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Remove ownership keyword support in protocols


This proposal removes support for the keywords weak and unowned for property declarations in a protocol.

Swift-evolution thread: Ownership on protocol property requirements thread.


Currently it's possible to use the weak/unowned keywords for a property requirement in a protocol. This can lead to confusion as specifying one of these keywords does not enforce or raise any warnings in the adopting type of that protocol:

class A {}

protocol P {
    weak var weakVar: A? { get set }

class B: P {
    var weakVar: A? // Not declared weak, no compiler warning/error

This can lead to unexpected and surprising behaviour from the point of view of users. The keywords themselves are currently meaningless inside of a protocol but look like they would have an effect when the protocol is adopted.

This change is consistent with removing keywords that do not have any meaning like final in protocol extensions: SE-0164.

Proposed solution

Although the case could be made that the keywords should have meaning in a protocol, as they are currently implemented today they don't have an effect. This proposal aims to cleanup the misleading syntax and isn't meant to remove functionality only correct to existing behaviour.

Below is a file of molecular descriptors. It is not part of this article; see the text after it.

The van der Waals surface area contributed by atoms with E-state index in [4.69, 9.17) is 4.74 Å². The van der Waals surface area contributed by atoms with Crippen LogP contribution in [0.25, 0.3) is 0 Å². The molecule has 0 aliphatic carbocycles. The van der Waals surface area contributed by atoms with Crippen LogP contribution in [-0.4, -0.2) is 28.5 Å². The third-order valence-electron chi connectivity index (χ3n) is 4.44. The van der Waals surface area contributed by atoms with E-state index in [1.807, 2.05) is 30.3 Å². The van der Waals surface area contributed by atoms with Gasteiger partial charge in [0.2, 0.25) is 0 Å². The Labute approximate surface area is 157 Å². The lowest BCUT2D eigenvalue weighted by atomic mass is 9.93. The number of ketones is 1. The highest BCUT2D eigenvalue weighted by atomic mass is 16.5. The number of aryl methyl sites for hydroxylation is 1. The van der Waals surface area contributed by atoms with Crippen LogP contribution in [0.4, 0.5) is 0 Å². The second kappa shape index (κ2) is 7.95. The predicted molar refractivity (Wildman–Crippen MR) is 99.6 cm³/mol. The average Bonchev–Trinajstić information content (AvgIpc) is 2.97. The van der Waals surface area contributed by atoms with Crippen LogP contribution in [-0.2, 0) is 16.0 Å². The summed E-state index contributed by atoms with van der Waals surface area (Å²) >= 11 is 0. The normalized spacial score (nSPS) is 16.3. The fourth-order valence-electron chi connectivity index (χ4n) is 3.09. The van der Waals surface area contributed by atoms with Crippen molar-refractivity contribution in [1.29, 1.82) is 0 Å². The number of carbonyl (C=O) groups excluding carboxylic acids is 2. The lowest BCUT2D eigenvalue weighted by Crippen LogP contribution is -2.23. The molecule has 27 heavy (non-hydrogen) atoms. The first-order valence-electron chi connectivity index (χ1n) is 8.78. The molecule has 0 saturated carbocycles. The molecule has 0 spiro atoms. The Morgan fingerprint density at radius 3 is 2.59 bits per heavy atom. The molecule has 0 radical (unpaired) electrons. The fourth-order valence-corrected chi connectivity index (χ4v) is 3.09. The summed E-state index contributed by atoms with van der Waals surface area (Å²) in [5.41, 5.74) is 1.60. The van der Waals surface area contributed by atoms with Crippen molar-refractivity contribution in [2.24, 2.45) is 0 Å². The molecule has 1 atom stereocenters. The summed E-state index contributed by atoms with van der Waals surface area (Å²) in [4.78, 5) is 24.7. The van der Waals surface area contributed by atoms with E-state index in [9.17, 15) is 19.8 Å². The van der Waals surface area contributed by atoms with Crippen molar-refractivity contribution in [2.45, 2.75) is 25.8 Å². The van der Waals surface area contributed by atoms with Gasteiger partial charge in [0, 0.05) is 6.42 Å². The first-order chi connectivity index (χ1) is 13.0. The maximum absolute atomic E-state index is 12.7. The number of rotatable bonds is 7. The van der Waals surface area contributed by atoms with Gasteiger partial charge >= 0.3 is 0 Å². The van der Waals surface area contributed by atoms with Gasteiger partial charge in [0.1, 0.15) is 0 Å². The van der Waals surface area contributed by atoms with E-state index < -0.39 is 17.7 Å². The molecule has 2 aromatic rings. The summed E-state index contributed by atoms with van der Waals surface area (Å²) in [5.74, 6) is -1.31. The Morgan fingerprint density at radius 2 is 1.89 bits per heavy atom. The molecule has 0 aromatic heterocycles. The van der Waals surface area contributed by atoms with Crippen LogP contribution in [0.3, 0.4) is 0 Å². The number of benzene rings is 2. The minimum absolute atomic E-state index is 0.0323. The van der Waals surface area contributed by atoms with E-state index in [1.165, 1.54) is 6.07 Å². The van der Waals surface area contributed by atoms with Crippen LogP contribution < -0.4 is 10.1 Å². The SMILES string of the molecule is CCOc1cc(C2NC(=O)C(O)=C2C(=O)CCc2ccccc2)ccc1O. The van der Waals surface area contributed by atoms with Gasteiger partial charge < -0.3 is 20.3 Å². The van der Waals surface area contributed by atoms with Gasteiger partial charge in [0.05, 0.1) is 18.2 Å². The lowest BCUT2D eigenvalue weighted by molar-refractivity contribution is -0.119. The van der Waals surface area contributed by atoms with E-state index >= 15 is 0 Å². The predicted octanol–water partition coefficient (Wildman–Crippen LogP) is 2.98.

This proposal suggests removing support for weak and unowned in a protocol.

Detailed design

In existing Swift modes, 3 and 4, the compiler will warn about the use of weak and unowned in a protocol and suggest a fix to remove the keywords. In Swift 5 mode the compiler will error and offer a fixit to remove the keywords.

Source compatibility

This is a source breaking change but one that would only correct code that already has broken assumptions. For existing Swift modes, 3 and 4, the compiler will raise a compilation warning instead of an error.

Effect on ABI stability

This proposal does not affect ABI stability.

Effect on API resilience

This proposal does not affect API resilience.

Alternatives considered

There is an argument in making weak and unowned have meaning in a protocol but this does open up other questions and is probably better as a topic of a separate discussion/proposal. As this would be additive it can be addressed at a later point when we have a clearer understanding.